by Dave Grohl
Read by the author
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Content: It’s very sweary. Very. Sweary. It’s in the Music section of the bookstore.
I listened to this in part because it has been getting lots and lots of good buzz, making end-of-year best-of books. I remember Nirvana (yeah, he’s the guy from Nirvana) getting big when I was in college, and listening to them a lot; I was into anything I could throw my body around on a dance floor too, and Nirvana fit the bill. But I wasn’t into them enough to know who the band members were. And yeah, I know about the Foo Fighters but I didn’t realize that their frontman was the same guy. But there’s also the pull of a celebrity memoir as read by the celebrity. I seriously love those.
This one completely lives up to the hype. Grohl is engaging as a, well, storyteller, giving the book a feeling of him sitting next to you, telling you the remarkable stories of his life. He has often been in the right places at the right times, and willing to take the chances he needs to take in rder to make the most of things. That’s not to say he doesn’t work for it as well: he is completely self-taught, practicing and practicing until he get thing “right” (the story of him playing Blackbird at the Ocsars demonstartes his work ethic really well).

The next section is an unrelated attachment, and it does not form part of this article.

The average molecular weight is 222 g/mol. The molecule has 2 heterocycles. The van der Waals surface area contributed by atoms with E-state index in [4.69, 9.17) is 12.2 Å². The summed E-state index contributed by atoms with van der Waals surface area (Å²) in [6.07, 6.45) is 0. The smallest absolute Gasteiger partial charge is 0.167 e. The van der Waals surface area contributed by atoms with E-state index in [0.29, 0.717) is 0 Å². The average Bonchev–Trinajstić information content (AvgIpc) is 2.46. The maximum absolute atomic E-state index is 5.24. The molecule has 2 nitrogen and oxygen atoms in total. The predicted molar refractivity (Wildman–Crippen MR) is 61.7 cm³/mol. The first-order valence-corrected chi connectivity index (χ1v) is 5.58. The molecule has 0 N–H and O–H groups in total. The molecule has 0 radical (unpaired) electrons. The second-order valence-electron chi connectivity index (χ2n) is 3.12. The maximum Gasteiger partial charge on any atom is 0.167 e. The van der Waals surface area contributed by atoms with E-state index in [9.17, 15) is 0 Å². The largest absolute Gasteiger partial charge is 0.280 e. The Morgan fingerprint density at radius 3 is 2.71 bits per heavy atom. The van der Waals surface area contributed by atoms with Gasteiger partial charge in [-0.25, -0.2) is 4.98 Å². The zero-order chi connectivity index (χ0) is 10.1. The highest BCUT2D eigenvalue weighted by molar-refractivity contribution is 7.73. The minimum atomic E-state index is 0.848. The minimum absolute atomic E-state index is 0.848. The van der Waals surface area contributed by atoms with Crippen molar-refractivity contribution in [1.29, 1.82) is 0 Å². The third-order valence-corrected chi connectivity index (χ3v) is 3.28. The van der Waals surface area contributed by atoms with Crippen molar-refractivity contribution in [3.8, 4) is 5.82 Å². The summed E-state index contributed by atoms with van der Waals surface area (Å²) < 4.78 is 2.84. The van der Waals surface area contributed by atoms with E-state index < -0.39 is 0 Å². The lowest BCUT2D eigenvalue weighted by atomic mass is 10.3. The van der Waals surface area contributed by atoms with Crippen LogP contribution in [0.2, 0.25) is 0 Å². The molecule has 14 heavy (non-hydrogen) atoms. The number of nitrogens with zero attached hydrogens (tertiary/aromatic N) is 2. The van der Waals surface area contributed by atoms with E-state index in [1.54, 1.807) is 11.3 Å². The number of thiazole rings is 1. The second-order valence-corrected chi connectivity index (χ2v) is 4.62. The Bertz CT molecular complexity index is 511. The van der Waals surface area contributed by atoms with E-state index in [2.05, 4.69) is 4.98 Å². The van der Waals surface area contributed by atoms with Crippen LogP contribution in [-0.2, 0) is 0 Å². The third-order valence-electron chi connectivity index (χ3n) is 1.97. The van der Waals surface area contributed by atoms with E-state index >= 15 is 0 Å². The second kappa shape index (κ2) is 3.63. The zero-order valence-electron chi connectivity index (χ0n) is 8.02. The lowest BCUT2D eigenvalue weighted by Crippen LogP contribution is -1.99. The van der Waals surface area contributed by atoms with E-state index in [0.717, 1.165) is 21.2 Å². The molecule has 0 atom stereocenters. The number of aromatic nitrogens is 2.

But more than just being an enegaging storyteller, he’s telling really cool stories.It’s roughly chronologial, though it also bounces around, if he’s got a story to underline whatever point he’s trying to make at the time. Therewere many times when I went and watched videos on YouTube, just to see the story he was telling (like how the Come as You Are video was filmed washed out and hazy partially becase Cobain was tripped out on heroin, and how Grohl still can’t watch it to this day becuase it reminds him too much of the dark times and loss; or on a more upbeat note, the hilarious Fresh Pots). Grohl mostly keeps the book upbeat, but he does talk about Nirvana’s metoric rise to fame and how that affected everyone in the band, and the loss of Cobain, as well as Grohl’s best friend Jimmy. But, he recognizes he’s had a good life, and just wants to hare the good tiems and music with you.
In other words: I really quite loved this one.